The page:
The Southwest Florida Water Management District (District) received more than $2.4 million in funding from the Florida Department of Environmental Protection (FDEP) to assist with aquifer testing, feasibility, and preliminary design for the planned Southeast and West Polk Lower Floridan Aquifer (LFA) wellfields in Polk County. The projects are cooperatively funded between the District and the Polk Regional Water Cooperative (PRWC). Traditional water sources are nearing their sustainable limits in Polk County and alternative water sources will need to be developed to meet the projected needs.
"Addressing water quantity challenges requires aggressively pursuing projects that will develop the water supply resources needed to meet our state's growing demand," said DEP Secretary Noah Valenstein. "DEP is proud to partner on these projects that will help ensure a safe and sustainable water supply for this region."
The Southeast LFA wellfield is planned for a location near the eastern boundary of the District in Polk County south of Highway 60. The water treatment facility site is north of Highway 60, and up to 15 wells will be spread along a 10-mile line south of the highway. The goal of this project is to use the brackish groundwater from the LFA in Southeast Polk County as an alternative water supply. The Southeast wellfield is a permitted supply, and after treatment through reverse osmosis, may deliver up to 30 million gallons per day (mgd) of high-quality drinking water to member governments of the PRWC.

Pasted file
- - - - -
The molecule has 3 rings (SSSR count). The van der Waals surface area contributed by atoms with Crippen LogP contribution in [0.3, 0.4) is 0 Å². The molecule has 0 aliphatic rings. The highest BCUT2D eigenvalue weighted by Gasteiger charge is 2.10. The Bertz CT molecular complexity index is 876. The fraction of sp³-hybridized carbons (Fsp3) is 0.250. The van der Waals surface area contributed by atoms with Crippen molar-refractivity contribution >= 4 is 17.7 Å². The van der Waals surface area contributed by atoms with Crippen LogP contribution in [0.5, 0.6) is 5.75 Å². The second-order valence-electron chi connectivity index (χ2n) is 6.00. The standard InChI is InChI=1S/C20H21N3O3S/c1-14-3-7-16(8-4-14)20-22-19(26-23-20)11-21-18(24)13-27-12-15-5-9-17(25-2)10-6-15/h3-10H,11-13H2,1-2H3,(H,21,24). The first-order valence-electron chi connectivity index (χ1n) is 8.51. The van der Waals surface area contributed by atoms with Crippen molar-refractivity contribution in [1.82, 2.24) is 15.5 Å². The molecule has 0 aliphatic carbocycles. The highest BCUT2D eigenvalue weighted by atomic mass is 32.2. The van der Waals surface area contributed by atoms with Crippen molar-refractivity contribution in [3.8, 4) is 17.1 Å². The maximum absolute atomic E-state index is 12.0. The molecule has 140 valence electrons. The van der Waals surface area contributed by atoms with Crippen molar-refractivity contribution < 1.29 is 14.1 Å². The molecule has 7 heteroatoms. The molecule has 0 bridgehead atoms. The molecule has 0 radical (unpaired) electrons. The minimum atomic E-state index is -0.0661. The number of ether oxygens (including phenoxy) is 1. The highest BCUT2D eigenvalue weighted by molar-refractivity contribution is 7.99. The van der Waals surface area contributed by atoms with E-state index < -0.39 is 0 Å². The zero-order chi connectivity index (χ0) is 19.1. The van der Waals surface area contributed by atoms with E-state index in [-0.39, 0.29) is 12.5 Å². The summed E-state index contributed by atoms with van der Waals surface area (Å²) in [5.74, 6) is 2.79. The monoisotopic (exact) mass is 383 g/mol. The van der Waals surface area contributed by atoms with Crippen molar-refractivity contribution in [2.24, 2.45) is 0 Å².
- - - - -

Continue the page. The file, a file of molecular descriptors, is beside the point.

The West Polk LFA brackish water treatment facility site is planned for a location within the City of Lakeland, south of Interstate 4, near the existing T.B. Williams water treatment facility site. The wellfield may have up to 19 wells within or near the city. The goal of this project is to utilize the brackish groundwater from the LFA in western Polk County as an alternative water supply. After treatment, the West Polk wellfield may deliver up to 15 mgd of high-quality drinking water to the member governments of the PRWC.
The District’s Governing Board has committed $65 million to incentivize the development of regional alternative water supplies within Polk County. To date, the District, FDEP and PRWC have provided more than $20 million in funding to assist with exploratory drilling, aquifer and water quality testing, and the conceptual and preliminary design stages of these projects.
The PRWC includes elected officials from 16 member governments, consisting of 15 municipalities and Polk County Government. Their role is to proactively identify alternative water resources and projects that ensure the future sustainability of the regional water supply.